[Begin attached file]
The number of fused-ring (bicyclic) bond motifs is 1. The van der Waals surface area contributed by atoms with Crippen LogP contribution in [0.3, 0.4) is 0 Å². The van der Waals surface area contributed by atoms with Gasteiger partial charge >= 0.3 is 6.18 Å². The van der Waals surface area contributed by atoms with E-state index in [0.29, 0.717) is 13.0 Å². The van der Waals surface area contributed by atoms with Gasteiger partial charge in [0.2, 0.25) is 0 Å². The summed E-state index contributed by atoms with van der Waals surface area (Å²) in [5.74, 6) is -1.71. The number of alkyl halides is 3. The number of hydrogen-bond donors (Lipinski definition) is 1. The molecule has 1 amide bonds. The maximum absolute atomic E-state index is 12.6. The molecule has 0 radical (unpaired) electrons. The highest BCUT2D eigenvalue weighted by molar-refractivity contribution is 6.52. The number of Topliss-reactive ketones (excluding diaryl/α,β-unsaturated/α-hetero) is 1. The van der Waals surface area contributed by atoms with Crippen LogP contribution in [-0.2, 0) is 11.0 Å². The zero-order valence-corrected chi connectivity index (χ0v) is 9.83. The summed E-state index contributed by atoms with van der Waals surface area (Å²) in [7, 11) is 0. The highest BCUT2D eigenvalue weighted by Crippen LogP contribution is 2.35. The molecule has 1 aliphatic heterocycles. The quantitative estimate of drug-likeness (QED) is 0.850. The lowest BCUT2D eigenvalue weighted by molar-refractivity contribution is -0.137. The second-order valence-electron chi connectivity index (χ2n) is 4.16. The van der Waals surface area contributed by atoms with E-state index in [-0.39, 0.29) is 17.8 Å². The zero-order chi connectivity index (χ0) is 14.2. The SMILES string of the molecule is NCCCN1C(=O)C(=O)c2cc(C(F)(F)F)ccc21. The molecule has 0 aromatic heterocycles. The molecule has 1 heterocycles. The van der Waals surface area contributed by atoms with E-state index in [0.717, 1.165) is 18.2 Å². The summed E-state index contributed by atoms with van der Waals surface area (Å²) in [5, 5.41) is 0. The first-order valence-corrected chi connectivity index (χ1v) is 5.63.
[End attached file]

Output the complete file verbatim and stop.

The number of fused-ring (bicyclic) bond motifs is 1. The van der Waals surface area contributed by atoms with Crippen LogP contribution in [0.3, 0.4) is 0 Å². The van der Waals surface area contributed by atoms with Gasteiger partial charge >= 0.3 is 6.18 Å². The van der Waals surface area contributed by atoms with E-state index in [0.29, 0.717) is 13.0 Å². The van der Waals surface area contributed by atoms with Gasteiger partial charge in [0.2, 0.25) is 0 Å². The summed E-state index contributed by atoms with van der Waals surface area (Å²) in [5.74, 6) is -1.71. The number of alkyl halides is 3. The number of hydrogen-bond donors (Lipinski definition) is 1. The molecule has 1 amide bonds. The maximum absolute atomic E-state index is 12.6. The molecule has 0 radical (unpaired) electrons. The highest BCUT2D eigenvalue weighted by molar-refractivity contribution is 6.52. The number of Topliss-reactive ketones (excluding diaryl/α,β-unsaturated/α-hetero) is 1. The van der Waals surface area contributed by atoms with Crippen LogP contribution in [-0.2, 0) is 11.0 Å². The zero-order valence-corrected chi connectivity index (χ0v) is 9.83. The summed E-state index contributed by atoms with van der Waals surface area (Å²) in [7, 11) is 0. The highest BCUT2D eigenvalue weighted by Crippen LogP contribution is 2.35. The molecule has 1 aliphatic heterocycles. The quantitative estimate of drug-likeness (QED) is 0.850. The lowest BCUT2D eigenvalue weighted by molar-refractivity contribution is -0.137. The second-order valence-electron chi connectivity index (χ2n) is 4.16. The van der Waals surface area contributed by atoms with E-state index in [-0.39, 0.29) is 17.8 Å². The zero-order chi connectivity index (χ0) is 14.2. The SMILES string of the molecule is NCCCN1C(=O)C(=O)c2cc(C(F)(F)F)ccc21. The molecule has 0 aromatic heterocycles. The molecule has 1 heterocycles. The van der Waals surface area contributed by atoms with E-state index in [0.717, 1.165) is 18.2 Å². The summed E-state index contributed by atoms with van der Waals surface area (Å²) in [5, 5.41) is 0. The first-order valence-corrected chi connectivity index (χ1v) is 5.63.